201 - ROI of Knowledge Work Tasks - you get different return on investments for the various tasks invovled in knowledge work. For example, while memorization is necessary, it has limited “ROI” because we tend to have easy access to information in 2020. Cognitive Skills, such as acquiring metacognitive knowledge will have a greater payback as it leads to your overall improvement and has a larger utility.
202 - Small World Network - is a type of mathematical graph in which most nodes are not neighbors of one another, but the neighbors of any given node are likely to be neighbors of each other and most nodes can be reached from every other node by a small number of hops or steps (Source: Wikipedia).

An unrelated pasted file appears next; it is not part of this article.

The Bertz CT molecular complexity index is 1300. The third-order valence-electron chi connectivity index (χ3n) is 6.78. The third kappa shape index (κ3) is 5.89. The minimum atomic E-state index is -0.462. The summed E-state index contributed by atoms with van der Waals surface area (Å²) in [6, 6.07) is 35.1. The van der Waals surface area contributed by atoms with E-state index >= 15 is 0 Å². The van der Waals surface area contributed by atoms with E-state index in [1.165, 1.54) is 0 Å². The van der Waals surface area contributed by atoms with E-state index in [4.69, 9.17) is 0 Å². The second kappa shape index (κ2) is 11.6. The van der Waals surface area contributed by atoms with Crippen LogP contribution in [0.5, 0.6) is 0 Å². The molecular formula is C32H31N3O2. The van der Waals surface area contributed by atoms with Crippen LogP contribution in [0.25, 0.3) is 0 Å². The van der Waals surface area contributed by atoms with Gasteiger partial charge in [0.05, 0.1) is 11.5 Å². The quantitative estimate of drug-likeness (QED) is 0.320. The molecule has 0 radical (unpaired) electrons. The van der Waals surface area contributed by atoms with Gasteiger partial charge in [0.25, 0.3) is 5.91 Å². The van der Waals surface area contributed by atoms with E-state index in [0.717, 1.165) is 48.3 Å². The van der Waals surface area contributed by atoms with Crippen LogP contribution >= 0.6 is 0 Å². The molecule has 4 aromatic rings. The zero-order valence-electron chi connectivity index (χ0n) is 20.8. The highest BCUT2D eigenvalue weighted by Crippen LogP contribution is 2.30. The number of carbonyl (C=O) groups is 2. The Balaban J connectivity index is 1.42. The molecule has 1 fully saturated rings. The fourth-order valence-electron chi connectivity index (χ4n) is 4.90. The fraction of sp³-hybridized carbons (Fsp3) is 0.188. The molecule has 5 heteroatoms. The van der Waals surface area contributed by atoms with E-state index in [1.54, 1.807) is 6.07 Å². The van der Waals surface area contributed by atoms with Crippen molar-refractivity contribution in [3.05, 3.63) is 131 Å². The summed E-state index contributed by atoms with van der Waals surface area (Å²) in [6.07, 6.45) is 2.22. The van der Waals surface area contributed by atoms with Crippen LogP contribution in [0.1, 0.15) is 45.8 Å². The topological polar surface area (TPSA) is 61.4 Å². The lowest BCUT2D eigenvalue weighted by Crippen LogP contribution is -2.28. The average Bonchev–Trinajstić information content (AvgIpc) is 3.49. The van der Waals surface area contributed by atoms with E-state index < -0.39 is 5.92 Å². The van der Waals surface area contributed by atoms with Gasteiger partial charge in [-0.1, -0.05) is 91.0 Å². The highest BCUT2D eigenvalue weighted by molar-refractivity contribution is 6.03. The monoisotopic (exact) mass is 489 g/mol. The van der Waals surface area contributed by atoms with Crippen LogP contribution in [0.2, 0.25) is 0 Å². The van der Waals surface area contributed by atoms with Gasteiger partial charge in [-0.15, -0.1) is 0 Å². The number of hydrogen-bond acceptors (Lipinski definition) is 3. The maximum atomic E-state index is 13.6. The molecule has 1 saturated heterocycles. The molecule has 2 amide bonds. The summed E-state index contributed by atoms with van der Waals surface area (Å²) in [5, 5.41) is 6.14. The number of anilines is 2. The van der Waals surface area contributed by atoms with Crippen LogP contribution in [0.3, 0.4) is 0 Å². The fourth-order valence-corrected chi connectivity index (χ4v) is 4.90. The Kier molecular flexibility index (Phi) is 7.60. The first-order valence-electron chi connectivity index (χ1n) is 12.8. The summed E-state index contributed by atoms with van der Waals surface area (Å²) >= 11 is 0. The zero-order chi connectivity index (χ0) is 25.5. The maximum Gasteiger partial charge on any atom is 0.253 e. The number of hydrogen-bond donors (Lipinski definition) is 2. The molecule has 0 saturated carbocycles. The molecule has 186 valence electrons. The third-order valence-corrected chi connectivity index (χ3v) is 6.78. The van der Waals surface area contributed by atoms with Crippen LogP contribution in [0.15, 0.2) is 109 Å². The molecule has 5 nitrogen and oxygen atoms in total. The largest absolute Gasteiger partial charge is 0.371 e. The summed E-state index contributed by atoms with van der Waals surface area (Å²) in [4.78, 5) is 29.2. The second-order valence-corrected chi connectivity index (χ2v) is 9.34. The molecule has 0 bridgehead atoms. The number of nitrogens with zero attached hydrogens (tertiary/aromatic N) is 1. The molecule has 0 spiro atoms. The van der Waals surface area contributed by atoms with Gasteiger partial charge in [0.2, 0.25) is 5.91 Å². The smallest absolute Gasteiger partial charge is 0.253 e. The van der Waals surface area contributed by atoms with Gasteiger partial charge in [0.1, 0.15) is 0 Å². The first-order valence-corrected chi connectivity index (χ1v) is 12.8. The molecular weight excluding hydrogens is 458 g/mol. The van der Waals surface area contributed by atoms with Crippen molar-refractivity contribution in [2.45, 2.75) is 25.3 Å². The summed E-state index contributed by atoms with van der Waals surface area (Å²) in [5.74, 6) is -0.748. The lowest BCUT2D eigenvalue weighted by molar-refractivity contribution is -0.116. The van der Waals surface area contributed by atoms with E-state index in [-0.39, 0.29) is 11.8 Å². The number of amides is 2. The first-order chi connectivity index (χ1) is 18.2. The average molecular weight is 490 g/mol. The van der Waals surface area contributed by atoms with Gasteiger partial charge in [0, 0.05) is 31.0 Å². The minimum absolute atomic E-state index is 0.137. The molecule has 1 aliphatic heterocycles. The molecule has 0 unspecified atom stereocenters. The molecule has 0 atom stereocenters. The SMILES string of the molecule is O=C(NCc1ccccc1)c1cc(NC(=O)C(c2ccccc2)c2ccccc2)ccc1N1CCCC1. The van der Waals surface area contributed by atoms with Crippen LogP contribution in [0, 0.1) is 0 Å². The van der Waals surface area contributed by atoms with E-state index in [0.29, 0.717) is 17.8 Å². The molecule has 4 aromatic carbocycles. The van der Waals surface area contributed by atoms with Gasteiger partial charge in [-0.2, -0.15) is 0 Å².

This is how the brain is connected, with good near and far connections, with every cell being more closely linked than a random or lattice network.
The point of reading a nonfiction book is to understand the knowledge of a topic the author is trying to communicate to you. Unfortunately in life, you do not come across all the relevant information on a topic at first glance. One important reason for this is because you just aren’t aware of all the best books on a subject matter, so you don’t read them all at once. Another significant reason is that all the important books on a subject matter don’t come out on the same day. You may read a great book about storytelling, then not read another book about storytelling until 3 years later. By then you’ll likely to have forgotten a lot of the important content in the first book. So you need some sort of long term memory of the ideas you come across in the book, especially when you can’t memorize everything you read.